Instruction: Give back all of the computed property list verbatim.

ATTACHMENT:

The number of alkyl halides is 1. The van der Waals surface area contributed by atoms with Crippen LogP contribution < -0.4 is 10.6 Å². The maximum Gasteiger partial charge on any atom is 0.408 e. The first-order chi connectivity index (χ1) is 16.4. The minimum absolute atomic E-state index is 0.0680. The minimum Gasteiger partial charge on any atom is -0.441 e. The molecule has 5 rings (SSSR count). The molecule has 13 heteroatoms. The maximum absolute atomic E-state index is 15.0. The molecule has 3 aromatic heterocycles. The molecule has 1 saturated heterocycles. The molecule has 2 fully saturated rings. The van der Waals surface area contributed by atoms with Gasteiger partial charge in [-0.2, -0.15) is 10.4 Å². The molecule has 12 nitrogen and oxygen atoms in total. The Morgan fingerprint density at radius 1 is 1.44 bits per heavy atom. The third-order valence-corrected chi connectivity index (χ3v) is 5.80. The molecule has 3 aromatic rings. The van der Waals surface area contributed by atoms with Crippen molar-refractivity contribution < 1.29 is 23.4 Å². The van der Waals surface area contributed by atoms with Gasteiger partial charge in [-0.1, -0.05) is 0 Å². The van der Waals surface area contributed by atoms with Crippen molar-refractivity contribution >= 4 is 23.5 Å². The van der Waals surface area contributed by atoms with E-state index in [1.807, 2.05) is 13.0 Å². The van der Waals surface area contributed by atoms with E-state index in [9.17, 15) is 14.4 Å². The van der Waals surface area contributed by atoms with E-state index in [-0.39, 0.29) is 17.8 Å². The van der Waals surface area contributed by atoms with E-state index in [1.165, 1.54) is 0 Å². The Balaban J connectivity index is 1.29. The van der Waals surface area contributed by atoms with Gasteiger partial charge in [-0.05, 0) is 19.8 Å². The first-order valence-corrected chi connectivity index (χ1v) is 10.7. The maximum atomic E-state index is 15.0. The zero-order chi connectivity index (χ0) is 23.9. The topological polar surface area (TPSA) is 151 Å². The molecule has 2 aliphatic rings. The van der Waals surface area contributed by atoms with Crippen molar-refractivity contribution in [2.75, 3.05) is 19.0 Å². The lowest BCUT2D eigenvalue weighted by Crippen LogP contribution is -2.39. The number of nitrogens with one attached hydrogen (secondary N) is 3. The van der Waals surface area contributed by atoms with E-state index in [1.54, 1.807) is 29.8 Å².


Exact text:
The number of alkyl halides is 1. The van der Waals surface area contributed by atoms with Crippen LogP contribution < -0.4 is 10.6 Å². The maximum Gasteiger partial charge on any atom is 0.408 e. The first-order chi connectivity index (χ1) is 16.4. The minimum absolute atomic E-state index is 0.0680. The minimum Gasteiger partial charge on any atom is -0.441 e. The molecule has 5 rings (SSSR count). The molecule has 13 heteroatoms. The maximum absolute atomic E-state index is 15.0. The molecule has 3 aromatic heterocycles. The molecule has 1 saturated heterocycles. The molecule has 2 fully saturated rings. The van der Waals surface area contributed by atoms with Gasteiger partial charge in [-0.2, -0.15) is 10.4 Å². The molecule has 12 nitrogen and oxygen atoms in total. The Morgan fingerprint density at radius 1 is 1.44 bits per heavy atom. The third-order valence-corrected chi connectivity index (χ3v) is 5.80. The molecule has 3 aromatic rings. The van der Waals surface area contributed by atoms with Crippen molar-refractivity contribution < 1.29 is 23.4 Å². The van der Waals surface area contributed by atoms with Gasteiger partial charge in [-0.1, -0.05) is 0 Å². The van der Waals surface area contributed by atoms with Crippen molar-refractivity contribution >= 4 is 23.5 Å². The van der Waals surface area contributed by atoms with E-state index in [1.807, 2.05) is 13.0 Å². The van der Waals surface area contributed by atoms with E-state index in [9.17, 15) is 14.4 Å². The van der Waals surface area contributed by atoms with E-state index in [-0.39, 0.29) is 17.8 Å². The van der Waals surface area contributed by atoms with E-state index in [1.165, 1.54) is 0 Å². The Balaban J connectivity index is 1.29. The van der Waals surface area contributed by atoms with Gasteiger partial charge in [-0.05, 0) is 19.8 Å². The first-order valence-corrected chi connectivity index (χ1v) is 10.7. The maximum atomic E-state index is 15.0. The zero-order chi connectivity index (χ0) is 23.9. The topological polar surface area (TPSA) is 151 Å². The molecule has 2 aliphatic rings. The van der Waals surface area contributed by atoms with Crippen molar-refractivity contribution in [2.75, 3.05) is 19.0 Å². The lowest BCUT2D eigenvalue weighted by Crippen LogP contribution is -2.39. The number of nitrogens with one attached hydrogen (secondary N) is 3. The van der Waals surface area contributed by atoms with E-state index in [1.54, 1.807) is 29.8 Å².